Change in the mean retinal layer thickness at the fovea after surgery. At 1 month after surgery, each layer was thinner than the healthy fellow eye. With increasing postoperative times, the thickness gradually increased. The thickness of internal limiting membrane–external limiting membrane (ILM-ELM) was comparable to that of the healthy fellow eye at 3 months and thereafter. The photoreceptor inner segment (IS) layer thickness was comparable to that of the fellow eyes at 12 months after surgery. The photoreceptor outer segment (OS) layer thickness was significantly thinner than the corresponding layer in the fellow eye throughout the study period. . Bar represents SD. *p<0.05.

No significant correlation of the ILM-ELM, IS or OS layer thicknesses with the interval until surgery for each period after surgery was found except the OS thickness at 6 months after surgery. At this time, there was a significant correlation with the interval until surgery (r=−0.49, p=0.004, figure 4).

Figure 4

Relationship between the period until surgery and photoreceptor outer segment (OS) thickness at 6 months after surgery. There was significant correlation between the period until surgery and OS thickness at 6 months after surgery (Pearson's rank correlation coefficient). The OS layer was thinner in eyes with longer period until surgery.

The number of eyes in group G was 24 and in group P was 25. The thickness of each retinal layer at each time after surgery is shown in table 1. No significant differences were observed in the thickness of the ILM-ELM between the two groups at any time after surgery. On the other hand, a significant difference was observed in the IS thickness between the two groups at 1, 3 and 12 months after surgery. A significant difference was observed in the OS thickness between the two groups at 1, 3 and 6 months after surgery. Although the difference in some comparisons did not reach significance, the thickness of each segment in group G eyes was thicker than that in group P at all times after surgery.

Table 1

Comparison of retinal layer thickness between two groups

The correlations between the BCVA at 6 months after surgery and each retinal layer thickness are shown in table 2. There was a significant correlation between the BCVA and the OS thickness at 1, 3 and 6 months after surgery. Thus, eyes with a thicker OS thickness had a better BCVA. Also, ILM-ELM and IS thicknesses at 3 months after surgery were significantly and positively correlated with the BCVA.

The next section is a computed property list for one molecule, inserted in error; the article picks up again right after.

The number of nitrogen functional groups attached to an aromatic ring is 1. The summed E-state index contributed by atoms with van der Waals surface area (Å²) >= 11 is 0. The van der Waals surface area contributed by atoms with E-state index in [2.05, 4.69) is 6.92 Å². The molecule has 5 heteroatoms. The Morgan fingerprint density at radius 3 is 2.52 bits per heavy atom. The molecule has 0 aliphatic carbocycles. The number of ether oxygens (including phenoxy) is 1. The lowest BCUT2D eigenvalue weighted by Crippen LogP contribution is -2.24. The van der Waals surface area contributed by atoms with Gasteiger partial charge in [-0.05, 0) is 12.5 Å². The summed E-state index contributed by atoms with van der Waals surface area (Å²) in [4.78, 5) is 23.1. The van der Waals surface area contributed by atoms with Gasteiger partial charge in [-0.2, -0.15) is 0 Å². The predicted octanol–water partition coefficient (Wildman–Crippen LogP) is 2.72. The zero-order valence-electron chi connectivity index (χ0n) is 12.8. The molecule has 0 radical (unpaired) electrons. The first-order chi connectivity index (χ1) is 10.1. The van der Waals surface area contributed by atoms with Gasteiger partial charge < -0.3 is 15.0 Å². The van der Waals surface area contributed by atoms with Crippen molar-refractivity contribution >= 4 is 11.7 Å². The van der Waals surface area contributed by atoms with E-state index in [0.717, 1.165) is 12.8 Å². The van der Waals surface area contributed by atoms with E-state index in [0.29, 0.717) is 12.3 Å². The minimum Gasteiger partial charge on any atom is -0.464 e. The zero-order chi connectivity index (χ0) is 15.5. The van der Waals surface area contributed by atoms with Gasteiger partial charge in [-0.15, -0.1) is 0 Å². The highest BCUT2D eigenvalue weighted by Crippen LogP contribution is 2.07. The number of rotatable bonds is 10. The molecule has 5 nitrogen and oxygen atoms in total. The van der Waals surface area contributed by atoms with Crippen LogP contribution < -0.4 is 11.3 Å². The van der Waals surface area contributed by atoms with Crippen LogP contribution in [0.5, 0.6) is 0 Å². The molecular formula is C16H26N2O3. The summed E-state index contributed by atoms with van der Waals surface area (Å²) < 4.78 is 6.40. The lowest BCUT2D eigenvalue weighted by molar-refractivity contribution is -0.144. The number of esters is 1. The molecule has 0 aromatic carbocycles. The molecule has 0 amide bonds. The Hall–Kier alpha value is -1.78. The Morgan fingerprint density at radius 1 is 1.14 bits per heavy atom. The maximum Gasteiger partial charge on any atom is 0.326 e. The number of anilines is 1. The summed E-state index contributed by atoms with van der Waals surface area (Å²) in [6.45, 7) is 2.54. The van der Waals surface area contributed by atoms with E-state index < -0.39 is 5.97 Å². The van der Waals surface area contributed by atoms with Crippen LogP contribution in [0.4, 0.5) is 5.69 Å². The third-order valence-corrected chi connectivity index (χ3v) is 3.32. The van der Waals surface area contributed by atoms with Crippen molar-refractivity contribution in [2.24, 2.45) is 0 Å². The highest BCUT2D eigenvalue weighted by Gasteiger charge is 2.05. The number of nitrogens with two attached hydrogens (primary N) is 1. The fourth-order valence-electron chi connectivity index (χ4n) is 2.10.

Table 2

Correlation of each retinal layer thickness with the BCVA at 6 months after surgery

Discussion

Recent OCT studies have shown disruptions of the photoreceptor microstructures in several retinal diseases.7–12 ,17 The studies showed that the presence of a continuous EZ was due to well-restored photoreceptor cells,6 and the integrity of the ELM was correlated with the morphological changes in the photoreceptor cell bodies and Muller cells.7 ,17 The interdigitation zone (IZ),16 which had been called as the cone outer segment tips line, in normal eyes is visible because of the different thicknesses of the cone and rod OSs.6

Several investigators have examined the correlation between the integrity of the microstructures and the BCVA in eyes with a macular hole, occult macular dystrophy and the acute zonal occult outer retinopathy complex.4 ,8 ,14 ,15 ,18 ,19 Recently, a significant correlation was found between foveal function, for example, the VA, and the quantitative parameters of the photoreceptor microstructures.10 ,13 ,14 Thus, Itoh et al10 made quantitative evaluations on the photoreceptors in the horizontal OCT images and reported that the mean total area and maximum lengths of the EZ defect at 12 months after macular hole surgery were significantly and negatively correlated with the postoperative BCVA. Although a decrease in the OS thickness in eyes with a retinal detachment has been reported,9 only limited information is available on the changes of the OS thickness after the retina is reattached.11 ,12 Our findings clearly showed that the IS and OS thicknesses increased in parallel with the improvement of the BCVA after successful retinal reattachment. The results showed that the IS and OS thickness were thin soon after the retina was reattached, and there was an increase in the thickness with increasing time. The thinner OS layer is caused by the absence of normal OS renewal caused by the separation of the OSs from the RPE.20 ,21 This is supported by the studies on monkey retinas with experimental RDs.20 ,21 The increase in the thickness in our results is also consistent with those experiment that reported that during the 7-day detachment period the majority of rod outer segments (ROS) and cone outer segments (COS) degenerated, but the ROS regained 72% of their normal thickness and COS regained approximately 48% by 30 days after reattachment.20 After 150 days of reattachment, the mean OS thickness was not statistically different from that in the control areas.20 In contrast, the OS thickness in the present study was still thinner than that of the healthy fellow eye at 12 months after surgery. This may be partly because the OS thickness in the present study mainly reflects COS, which was reported to have less recovery than ROS in an animal study.20 Because the OS thickness may still become thicker, further longitudinal study is necessary to determine whether it finally recovers to the same level as the healthy fellow eye.